Q

Evaluating compliance archiving vendors

Backup expert Ashley D'Costa offers suggestions for evaluating vendors of compiance archiving products.

I am with a large financial institution that is looking at archival solutions. We have all three flavors of storage (IBM, HDS and EMC) with the majority of it sitting on EMC frames. As you can imagine, we have a tremendous amount of focus on this topic from a compliance perspective. So, we have talked to them all about their products and one company seemed pretty interesting. I wanted to get your opinion on Archivas. They are a small company, but it sounds like a very solid offering. What have you heard about them? Do they have the technology to be around for a while? Is wise for our company to make such an important decision around a smaller company?
Unfortunately, I have not heard of Archivas or know much about their technology. However, here is my advice regardless of the size of the vendor you are considering for an archival product. For any vendor providing an archiving and/or compliance product, as compelling as their technology may first appear to be, I believe they must differentiate themselves along the following lines:

  • The products they offer must have a long-term roadmap (5-7 years at least).
  • You must be satisfied that the vendor itself is stable enough to be around equally as long.
  • You must be satisfied that the technology into the future is going to be well known within the industry.
  • Compliance archiving technology roadmap

    Data archiving in of itself can be addressed easily enough by most storage vendor's products; however the complication is the data retention management aspects that introduce themselves in compliance versions of these products. Since compliance archiving products require you to apply a compliance policy against your data, you must ensure that the manufacturer has a roadmap for refreshing the technology without compromising the integrity of the compliance policy you have in place.

    In all likelihood, well-established vendors will have well-developed plans in place with respect to refreshing/upgrading their technology in a way that ensures the integrity of your data and compliance policies. Less established vendors may not have a clear vision as sometimes their products are simply a reuse of existing product and, in the worst cases, with little or no foresight into what the next step might be.

    Vendor longevity

    Right now, data archiving is exhibiting a dot-com-like boom of sorts since the requirements of regulatory compliance have pushed this need into the forefront. In this current climate, there is a tumultuous sea of vendors -- some that will ride the waves and others that will sink into the depths -- until the waters calm under the banner of a stable few. Since archiving requirements, by their very nature, involve a long-term technology investment, the vendor selected should be the one that, among other things, provides the assurance that they will be in existence over the long-term as well.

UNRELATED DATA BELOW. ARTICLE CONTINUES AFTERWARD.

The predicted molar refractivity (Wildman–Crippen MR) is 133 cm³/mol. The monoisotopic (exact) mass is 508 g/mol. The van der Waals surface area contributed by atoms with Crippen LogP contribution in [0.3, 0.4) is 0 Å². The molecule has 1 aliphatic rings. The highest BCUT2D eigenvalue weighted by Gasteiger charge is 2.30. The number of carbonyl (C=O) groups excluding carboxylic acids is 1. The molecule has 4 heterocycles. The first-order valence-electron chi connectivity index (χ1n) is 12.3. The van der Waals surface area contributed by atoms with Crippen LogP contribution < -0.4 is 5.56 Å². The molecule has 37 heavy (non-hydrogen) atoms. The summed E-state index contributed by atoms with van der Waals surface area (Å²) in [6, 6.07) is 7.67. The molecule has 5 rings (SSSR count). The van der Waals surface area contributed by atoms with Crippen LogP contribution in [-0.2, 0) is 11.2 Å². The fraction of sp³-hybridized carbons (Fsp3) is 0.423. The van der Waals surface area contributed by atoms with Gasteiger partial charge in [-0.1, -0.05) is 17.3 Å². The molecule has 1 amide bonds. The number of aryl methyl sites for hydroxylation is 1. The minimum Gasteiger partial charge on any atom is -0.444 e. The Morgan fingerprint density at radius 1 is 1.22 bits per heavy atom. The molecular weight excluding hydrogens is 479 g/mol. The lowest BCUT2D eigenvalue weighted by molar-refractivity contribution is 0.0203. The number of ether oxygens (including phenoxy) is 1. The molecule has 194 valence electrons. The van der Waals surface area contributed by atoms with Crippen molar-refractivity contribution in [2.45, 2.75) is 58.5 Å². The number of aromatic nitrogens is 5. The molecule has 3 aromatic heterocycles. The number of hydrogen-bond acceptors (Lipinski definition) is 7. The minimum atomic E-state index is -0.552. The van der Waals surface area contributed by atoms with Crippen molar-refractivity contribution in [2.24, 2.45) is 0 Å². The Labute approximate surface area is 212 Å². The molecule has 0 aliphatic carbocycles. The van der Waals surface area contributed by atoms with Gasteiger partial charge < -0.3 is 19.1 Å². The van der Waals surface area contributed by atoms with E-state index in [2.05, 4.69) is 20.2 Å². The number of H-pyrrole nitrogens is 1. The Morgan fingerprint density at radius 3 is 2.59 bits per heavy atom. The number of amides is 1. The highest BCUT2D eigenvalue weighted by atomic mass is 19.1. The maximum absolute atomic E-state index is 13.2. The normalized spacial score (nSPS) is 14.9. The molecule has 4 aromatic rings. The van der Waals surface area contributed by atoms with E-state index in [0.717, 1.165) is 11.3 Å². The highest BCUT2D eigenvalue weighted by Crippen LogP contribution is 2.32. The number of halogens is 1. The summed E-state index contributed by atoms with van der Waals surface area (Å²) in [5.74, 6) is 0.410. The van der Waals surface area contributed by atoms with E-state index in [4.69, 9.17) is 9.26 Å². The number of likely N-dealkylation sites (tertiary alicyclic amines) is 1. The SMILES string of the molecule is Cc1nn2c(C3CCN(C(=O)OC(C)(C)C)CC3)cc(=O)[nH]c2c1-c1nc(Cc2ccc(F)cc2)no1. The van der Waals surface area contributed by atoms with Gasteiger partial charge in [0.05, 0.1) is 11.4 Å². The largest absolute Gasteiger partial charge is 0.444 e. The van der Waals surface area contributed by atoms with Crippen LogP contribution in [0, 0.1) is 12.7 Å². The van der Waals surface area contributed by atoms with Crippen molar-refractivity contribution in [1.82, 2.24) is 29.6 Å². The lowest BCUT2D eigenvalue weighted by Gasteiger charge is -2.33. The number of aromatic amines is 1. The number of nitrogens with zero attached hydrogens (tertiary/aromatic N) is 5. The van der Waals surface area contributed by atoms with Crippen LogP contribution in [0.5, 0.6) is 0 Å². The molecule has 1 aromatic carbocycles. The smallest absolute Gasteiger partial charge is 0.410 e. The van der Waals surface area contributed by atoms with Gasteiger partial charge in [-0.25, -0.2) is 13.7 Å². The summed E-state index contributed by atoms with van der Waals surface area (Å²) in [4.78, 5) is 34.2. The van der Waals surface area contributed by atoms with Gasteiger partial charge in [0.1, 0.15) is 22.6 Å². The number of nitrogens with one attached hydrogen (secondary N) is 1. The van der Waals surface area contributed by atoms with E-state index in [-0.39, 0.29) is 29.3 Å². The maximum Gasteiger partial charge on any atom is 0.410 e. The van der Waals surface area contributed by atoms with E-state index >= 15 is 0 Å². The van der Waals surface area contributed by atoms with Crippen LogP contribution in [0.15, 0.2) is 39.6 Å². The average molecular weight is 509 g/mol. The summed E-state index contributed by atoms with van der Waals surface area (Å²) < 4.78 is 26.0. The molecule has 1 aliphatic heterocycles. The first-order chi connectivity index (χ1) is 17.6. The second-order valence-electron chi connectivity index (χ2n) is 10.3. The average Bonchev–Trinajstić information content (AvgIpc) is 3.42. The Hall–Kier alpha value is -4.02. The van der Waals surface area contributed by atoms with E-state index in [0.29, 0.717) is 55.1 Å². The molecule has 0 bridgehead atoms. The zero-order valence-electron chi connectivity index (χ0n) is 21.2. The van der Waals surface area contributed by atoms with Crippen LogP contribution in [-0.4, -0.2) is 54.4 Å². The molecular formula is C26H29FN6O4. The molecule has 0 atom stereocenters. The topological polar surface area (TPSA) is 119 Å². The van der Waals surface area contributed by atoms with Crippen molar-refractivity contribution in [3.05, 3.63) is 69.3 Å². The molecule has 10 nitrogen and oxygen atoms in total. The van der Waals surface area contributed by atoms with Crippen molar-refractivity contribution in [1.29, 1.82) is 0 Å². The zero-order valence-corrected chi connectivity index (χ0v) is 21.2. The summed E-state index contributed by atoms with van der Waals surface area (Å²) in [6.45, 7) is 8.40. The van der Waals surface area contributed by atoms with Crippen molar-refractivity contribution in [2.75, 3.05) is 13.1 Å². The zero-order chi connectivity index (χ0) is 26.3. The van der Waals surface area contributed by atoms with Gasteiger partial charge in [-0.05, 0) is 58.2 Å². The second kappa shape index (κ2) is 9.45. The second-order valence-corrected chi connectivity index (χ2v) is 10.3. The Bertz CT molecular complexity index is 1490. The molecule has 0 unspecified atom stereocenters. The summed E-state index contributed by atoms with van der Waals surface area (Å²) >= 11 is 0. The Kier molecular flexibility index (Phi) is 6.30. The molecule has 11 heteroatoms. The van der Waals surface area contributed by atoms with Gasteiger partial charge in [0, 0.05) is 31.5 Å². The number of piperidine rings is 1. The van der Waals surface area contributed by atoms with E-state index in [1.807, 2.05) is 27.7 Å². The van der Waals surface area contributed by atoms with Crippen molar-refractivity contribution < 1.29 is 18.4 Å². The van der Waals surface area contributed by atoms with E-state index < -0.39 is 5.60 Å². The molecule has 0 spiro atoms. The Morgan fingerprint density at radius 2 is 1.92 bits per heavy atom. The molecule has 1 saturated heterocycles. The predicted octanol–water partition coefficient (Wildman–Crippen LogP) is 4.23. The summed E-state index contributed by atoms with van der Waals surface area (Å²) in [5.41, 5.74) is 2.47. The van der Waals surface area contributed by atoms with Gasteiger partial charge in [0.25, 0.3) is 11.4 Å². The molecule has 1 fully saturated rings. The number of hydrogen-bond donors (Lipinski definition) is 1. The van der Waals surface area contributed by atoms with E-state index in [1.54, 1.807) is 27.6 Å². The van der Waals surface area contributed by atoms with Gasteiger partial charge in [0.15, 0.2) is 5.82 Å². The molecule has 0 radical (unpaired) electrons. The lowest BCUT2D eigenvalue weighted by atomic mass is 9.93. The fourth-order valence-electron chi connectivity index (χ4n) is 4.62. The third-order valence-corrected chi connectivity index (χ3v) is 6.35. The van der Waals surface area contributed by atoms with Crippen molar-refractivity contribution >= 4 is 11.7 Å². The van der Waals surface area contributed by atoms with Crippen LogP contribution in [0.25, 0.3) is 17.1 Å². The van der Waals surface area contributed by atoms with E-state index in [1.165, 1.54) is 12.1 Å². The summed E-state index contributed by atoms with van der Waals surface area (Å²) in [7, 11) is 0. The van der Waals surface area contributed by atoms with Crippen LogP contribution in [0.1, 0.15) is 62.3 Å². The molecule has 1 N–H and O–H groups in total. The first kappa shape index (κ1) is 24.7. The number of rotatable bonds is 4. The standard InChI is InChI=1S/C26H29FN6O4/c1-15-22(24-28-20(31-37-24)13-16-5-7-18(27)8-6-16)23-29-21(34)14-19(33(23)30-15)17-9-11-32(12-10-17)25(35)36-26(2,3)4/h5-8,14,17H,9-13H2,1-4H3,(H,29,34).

Industry-recognized technology

    The final differentiator is whether the technology you're considering is going to be industry recognized. This is especially important in the case of compliance archiving products. Should you decide to move to a different vendor's compliance archiving product, you must be able to prove that your data has been compliant during the move between technologies. Between well-established vendors, there is a good chance that technology migration is possible without compromising the integrity of your compliance policies. This is because well-established vendors tend to have well-defined and industry-recognized technology approaches. However, this is more difficult to ascertain for technology dispensed by less-known vendors.

    The bottom line

    I would say, when investing in compliance archiving products from less established vendors, be wary and do your homework. Not just with respect to the technology the vendor offers, but also with respect to whether the vendor has an industry accepted approach to their technology and whether the vendor, as a company, is being managed in a way that will ensure they will be around for at least as long as you plan to use their technology.

    This was first published in December 2005

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